The most immediate influence in its opening battle scene, one will realise, is not Rajamouli or Peter Jackson, but Kurosawa. For Kurosawa, war was awesome, but in the old sense of the word — not a joyous thing, but one that struck you by how terrible and tragic it can be while being beautiful. In the Kurosawean epic, there was a poetry in the motion of the horse-mounted cavalry, and yet, the brutality of the violence inflicted when sword struck flesh, when horses trampled helpless men, was always tragic. Think of the writhing, fallen horses at the end of Kagemusha (1980). Or the lamenting old man who wanders a battlefield littered with corpses in 1985 film Ran ( In Rajamouli’s films, this tragic dimension is missing. They are, in his mythological vision—inevitable, dharmic sacrifices after all, their blood-soaked corpses hardly matter once the war ends.)
In a central scene before the intermission, Ratnam pays a direct visual homage to Kurosawa’s masterpiece Ran—in a streak of blood spilled on a white cloth. Here, Aditya Karikaaludu is not a hero for waging war—rather war is an addiction, something he wants to lose himself in. In this character from the novel, Mani Ratnam finds a vessel for the tragic existentialism of Kurosawa’s men, and reveals his heart to us in a way that is strikingly similar to the way Tamizhselvan’s was at the end of Iruvar (Ratnam's 1997 film).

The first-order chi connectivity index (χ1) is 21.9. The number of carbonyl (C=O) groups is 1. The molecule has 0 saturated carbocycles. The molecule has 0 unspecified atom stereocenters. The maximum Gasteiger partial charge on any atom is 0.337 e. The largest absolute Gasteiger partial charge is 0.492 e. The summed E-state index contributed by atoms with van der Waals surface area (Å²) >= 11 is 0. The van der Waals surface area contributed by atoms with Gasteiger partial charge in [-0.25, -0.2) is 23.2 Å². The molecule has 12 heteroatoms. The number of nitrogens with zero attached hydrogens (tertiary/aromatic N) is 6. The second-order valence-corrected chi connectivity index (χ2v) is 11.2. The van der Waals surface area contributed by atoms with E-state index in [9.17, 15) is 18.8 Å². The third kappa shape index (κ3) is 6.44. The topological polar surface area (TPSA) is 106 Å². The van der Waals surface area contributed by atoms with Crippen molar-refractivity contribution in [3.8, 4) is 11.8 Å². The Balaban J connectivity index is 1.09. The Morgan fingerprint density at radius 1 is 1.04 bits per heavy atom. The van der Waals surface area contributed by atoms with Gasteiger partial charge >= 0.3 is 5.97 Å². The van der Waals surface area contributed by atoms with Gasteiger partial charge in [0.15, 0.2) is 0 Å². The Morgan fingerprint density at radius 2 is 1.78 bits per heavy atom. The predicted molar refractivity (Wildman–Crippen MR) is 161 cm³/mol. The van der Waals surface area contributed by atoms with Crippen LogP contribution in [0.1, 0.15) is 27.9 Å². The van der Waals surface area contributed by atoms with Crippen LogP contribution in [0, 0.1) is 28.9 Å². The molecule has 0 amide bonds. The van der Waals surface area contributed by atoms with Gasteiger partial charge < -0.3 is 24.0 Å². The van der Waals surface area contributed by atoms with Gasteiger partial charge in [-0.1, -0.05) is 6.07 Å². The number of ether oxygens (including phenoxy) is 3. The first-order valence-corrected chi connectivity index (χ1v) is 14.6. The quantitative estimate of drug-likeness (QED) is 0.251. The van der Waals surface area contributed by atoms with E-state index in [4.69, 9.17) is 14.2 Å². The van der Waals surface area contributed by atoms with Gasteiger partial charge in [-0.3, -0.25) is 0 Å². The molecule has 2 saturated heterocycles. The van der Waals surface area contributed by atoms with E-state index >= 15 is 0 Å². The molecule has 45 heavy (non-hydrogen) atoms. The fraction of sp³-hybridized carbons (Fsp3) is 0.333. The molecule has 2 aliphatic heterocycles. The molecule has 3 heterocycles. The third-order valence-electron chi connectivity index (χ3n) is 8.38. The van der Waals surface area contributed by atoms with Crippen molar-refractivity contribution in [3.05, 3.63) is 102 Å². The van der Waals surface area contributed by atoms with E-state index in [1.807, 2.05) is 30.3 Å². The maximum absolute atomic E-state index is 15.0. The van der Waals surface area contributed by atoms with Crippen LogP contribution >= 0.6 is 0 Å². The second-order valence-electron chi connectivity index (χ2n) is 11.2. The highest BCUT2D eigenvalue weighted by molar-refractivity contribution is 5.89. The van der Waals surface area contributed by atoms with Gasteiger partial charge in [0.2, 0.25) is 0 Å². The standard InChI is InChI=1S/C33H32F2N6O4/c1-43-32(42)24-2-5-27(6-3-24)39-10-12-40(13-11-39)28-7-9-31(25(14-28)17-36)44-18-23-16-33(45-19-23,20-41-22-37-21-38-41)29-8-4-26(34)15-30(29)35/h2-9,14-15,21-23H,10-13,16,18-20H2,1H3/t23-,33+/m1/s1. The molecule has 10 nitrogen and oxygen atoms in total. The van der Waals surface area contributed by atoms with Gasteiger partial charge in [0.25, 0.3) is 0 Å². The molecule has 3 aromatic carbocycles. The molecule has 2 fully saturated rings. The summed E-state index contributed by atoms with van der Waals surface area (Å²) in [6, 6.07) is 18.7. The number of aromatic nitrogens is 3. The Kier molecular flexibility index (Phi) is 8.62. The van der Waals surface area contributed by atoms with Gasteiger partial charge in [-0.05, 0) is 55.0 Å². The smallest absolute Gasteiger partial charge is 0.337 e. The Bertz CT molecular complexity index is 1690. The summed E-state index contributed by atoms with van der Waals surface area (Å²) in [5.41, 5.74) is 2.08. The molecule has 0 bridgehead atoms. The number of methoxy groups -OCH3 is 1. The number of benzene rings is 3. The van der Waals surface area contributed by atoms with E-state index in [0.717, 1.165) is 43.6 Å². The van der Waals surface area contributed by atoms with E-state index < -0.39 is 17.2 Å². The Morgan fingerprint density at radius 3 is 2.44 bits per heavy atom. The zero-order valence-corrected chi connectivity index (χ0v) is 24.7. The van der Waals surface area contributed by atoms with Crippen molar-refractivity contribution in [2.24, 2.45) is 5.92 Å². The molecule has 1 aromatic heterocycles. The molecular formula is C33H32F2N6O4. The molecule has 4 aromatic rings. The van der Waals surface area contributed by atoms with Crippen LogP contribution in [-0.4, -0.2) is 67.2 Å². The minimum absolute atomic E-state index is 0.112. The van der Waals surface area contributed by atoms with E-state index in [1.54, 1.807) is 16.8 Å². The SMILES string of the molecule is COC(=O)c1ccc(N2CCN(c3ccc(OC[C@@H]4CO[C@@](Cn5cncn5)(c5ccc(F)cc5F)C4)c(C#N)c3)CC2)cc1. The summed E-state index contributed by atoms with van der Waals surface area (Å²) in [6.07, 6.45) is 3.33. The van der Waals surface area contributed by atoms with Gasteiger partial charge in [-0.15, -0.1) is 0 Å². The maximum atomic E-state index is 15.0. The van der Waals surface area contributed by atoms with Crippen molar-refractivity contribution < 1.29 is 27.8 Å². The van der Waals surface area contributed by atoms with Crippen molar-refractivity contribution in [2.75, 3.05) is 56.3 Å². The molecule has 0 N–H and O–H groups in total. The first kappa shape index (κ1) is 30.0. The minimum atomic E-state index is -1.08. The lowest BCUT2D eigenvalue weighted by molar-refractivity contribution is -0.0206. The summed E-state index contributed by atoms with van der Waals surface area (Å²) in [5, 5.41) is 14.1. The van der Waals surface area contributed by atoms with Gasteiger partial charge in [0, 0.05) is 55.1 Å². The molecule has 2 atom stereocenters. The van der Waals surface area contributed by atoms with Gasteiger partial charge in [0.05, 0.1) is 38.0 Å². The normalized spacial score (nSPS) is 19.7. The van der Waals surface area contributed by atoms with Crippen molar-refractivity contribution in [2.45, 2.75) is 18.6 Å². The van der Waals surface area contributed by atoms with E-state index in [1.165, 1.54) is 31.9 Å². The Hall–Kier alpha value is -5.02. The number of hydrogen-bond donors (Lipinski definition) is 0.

Like Kurosawa, Mani Ratnam does most things in-camera and on set, with very little, apparent VFX (The old Japanese maestro did not have the luxury, of course). This means his frames are richer than most recent Indian historical and fantasy films. Sometimes they are richer because they are grimier. The palaces and chambers where its royal characters reside are marvels of texture and translucence brought alive by shafts of light. And yet, what makes the Mani Ratnam signature stand out is the intimacy of the scenes—how the art direction, production design, and cinematography (Ravi Varman) are in service of a directorial vision that is alchemising them to reveal something about characters' relationships to one another, to emphasise the way these women have the men trapped by their beauty, charm, and intelligence, and yet are themselves literally trapped in gilded cages by the patriarchal monarchical system.